If you have kids you will undoubtedly go through gastro at one stage or another. It’s a part of the joys of parenting. When this happens the best thing you can do is to be prepared with information and a plan.
I always keep rehydration icy poles in the freezer on the ready, the kids’ beds have 2 layers of sheets and mattress protectors to make middle of the night changes easy and protect the mattress and I have spare changes easy to access. My other advice would be as soon as your kids are capable teach them about hand hygiene. Make sure it is ingrained in them as this is the best way to prevent those nasty gastro bugs.
What is gastro
Gastro or gastroenteritis is an infection of the bowel resulting in diarrhoea and sometimes vomiting. The main concern and risk with gastro is dehydration from loss of fluids, sugar and salts that the body needs to work properly.
- Nausea (feeling like you may vomit)
- Vomiting may occur for 24 to 48 hours
- Diarrhoea (runny faeces/poo) and stomach pains can last for up to 10 days.
- A low fever can occur
What causes gastro? How do you catch it?
Gastroenteritis is highly infectious and is spread by the vomit or faeces of an infected person. The gastro virus may be on items the sick person has touched or on their hands.
Gastro can also be spread by contaminated food or drinks.
HAND WASHING is the best way to prevent gastro. Hand washing with soap and running water for at least 10 seconds and then drying your hands. This needs to be done after each time you:
- Go to the toilet
- Change a nappy
- Prepare or eat food
- Cleaning up after a sick person
Ensure you handle, store and prepare raw and cooked foods separately. Cook raw food well. Store food safely, according to recommendations.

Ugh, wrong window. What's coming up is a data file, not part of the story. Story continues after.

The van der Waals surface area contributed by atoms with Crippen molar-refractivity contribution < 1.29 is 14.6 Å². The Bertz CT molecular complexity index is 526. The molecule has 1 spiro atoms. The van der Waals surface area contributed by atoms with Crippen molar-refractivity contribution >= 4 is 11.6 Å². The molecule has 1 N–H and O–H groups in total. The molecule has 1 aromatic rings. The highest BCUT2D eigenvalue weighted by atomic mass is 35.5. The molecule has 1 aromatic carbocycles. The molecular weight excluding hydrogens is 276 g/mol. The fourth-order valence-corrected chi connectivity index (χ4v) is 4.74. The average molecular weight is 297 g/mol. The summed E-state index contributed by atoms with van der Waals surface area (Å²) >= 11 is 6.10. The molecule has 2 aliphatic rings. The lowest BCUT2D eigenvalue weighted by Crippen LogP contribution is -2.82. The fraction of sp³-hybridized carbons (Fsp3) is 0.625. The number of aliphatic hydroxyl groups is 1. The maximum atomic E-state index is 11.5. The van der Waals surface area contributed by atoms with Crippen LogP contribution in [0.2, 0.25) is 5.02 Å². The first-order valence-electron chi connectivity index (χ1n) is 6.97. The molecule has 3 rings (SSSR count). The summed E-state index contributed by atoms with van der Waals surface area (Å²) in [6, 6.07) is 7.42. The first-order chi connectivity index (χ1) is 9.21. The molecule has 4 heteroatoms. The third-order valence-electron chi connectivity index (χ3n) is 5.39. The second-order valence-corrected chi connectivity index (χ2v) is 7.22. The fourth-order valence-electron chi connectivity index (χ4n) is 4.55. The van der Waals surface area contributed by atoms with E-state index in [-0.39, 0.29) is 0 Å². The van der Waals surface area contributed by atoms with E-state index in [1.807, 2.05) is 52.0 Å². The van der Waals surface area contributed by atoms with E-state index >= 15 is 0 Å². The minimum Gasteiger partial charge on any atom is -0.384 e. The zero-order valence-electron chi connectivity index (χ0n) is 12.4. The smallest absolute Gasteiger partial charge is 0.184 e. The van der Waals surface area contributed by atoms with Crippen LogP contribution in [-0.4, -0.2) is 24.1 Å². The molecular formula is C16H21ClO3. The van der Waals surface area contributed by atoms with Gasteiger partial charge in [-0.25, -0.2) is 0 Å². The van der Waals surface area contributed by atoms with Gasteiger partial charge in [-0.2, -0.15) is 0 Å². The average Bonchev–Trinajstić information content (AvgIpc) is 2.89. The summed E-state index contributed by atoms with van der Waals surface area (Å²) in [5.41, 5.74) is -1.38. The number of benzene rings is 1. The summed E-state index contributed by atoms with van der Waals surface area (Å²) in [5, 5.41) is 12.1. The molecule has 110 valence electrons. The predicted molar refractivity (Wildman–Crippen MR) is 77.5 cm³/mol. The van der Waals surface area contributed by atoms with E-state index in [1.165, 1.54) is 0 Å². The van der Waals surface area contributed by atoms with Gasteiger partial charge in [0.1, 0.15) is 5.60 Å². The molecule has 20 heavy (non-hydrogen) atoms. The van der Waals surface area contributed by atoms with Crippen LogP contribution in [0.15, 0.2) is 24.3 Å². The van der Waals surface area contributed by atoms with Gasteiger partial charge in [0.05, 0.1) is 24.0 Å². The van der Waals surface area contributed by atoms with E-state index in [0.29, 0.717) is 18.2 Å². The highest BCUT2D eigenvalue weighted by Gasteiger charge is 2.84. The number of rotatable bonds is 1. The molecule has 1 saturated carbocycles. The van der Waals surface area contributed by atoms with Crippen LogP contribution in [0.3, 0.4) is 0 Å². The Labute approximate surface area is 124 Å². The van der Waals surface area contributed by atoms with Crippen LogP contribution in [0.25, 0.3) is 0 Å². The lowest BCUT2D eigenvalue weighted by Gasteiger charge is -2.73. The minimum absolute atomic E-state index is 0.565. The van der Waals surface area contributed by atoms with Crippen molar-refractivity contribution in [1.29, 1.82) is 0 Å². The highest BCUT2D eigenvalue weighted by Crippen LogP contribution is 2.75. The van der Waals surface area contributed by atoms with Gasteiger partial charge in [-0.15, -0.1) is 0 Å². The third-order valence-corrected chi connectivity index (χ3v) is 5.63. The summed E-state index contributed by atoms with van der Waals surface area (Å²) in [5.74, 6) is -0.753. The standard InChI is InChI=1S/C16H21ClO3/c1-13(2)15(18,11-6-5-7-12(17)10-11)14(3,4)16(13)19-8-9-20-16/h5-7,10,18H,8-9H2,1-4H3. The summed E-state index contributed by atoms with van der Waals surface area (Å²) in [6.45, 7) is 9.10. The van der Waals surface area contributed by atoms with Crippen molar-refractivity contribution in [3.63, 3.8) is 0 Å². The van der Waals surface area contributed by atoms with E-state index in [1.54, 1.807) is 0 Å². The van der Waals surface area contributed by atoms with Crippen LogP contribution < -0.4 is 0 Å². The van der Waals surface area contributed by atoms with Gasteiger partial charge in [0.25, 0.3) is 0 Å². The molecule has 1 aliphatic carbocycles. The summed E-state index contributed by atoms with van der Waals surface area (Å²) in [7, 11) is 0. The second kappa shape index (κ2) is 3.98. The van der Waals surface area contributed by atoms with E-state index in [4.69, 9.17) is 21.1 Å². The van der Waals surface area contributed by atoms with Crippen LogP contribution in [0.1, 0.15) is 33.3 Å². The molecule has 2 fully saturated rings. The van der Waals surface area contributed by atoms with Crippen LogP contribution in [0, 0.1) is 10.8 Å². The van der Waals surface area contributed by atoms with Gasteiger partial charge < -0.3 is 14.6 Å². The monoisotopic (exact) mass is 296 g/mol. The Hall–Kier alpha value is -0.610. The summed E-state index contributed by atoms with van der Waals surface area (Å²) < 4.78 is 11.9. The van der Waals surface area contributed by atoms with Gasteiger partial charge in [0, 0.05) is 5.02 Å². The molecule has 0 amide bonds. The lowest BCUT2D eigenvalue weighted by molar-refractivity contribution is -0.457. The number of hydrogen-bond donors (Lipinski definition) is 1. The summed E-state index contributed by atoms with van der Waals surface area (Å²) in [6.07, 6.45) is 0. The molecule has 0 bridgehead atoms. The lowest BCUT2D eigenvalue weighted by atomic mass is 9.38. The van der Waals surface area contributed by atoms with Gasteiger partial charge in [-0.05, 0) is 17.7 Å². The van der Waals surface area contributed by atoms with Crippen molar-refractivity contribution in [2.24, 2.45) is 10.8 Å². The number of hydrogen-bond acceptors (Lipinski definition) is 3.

Treatment of gastro
- Rest and bed rest are the most effective treatments.
- Preventing dehydration is very important and people need to DRINK plenty of fluid.
- Rehydration solutions can be an effective way to prevent dehydration. They replace the fluid and salts that have been lost. Keeping rehydration icy poles in the freezer is a handy option to help kids keep their fluids up.
- Breastfeeding should be continued, offer more regularly to keep up fluids (your supply will adjust)
- No need to withhold food, however, if your child does not want to eat that is ok for a day.
- Avoid daycare, school, work for 24 hours after the symptoms clear up.
Cleaning up after bouts of gastro
- Avoid touching the vomit or faeces.
- Wash hands well with soap and running water for at least 10 seconds once you finish.
- Remove all solid material and dispose of it in the bin.
- Wipe clean and dirty items and surfaces with hot water and detergent and allow to dry thoroughly. Soiled mattresses can be wiped clean, then sprinkle with bicarb to absorb the smell and any moisture and place out in the sunshine. Hopefully, mattress protectors avoid any contact with the actual mattress. Ensure every item you clean is dried thoroughly.
- Clothing and linen can be rinsed then given a hot wash and hung out in the sun to dry.
When to see a doctor
- Children under 6 months should see a doctor if they have gastro.
- If you or your child is dehydrated and can’t keep fluid down then see a doctor.
- If a child is difficult to wake or seems very unwell.
- See a doctor or call Health Direct if you are at all concerned.
- If vomit is brown, green or contains blood.
** Medical disclaimer – If you are at all concerned call Health Direct (1800 022 222) or speak to your doctor for medical advice. This article is for general information only.
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Gastroenteritis “Gastro” Symptoms, Causes, Treatments is a guest post written by Tanya Burgess.
Tanya Burgess is a registered pharmacist and mother of 3 girls living in Western Australia. When she’s not wrangling her tribe or talking healthcare you’ll find her online at Baby Hints and Tips. This non-judgemental community is a hub for advice on all things pregnancy, baby, kids and parenting. Enjoy the support and fun at www.babyhintsandtips.com.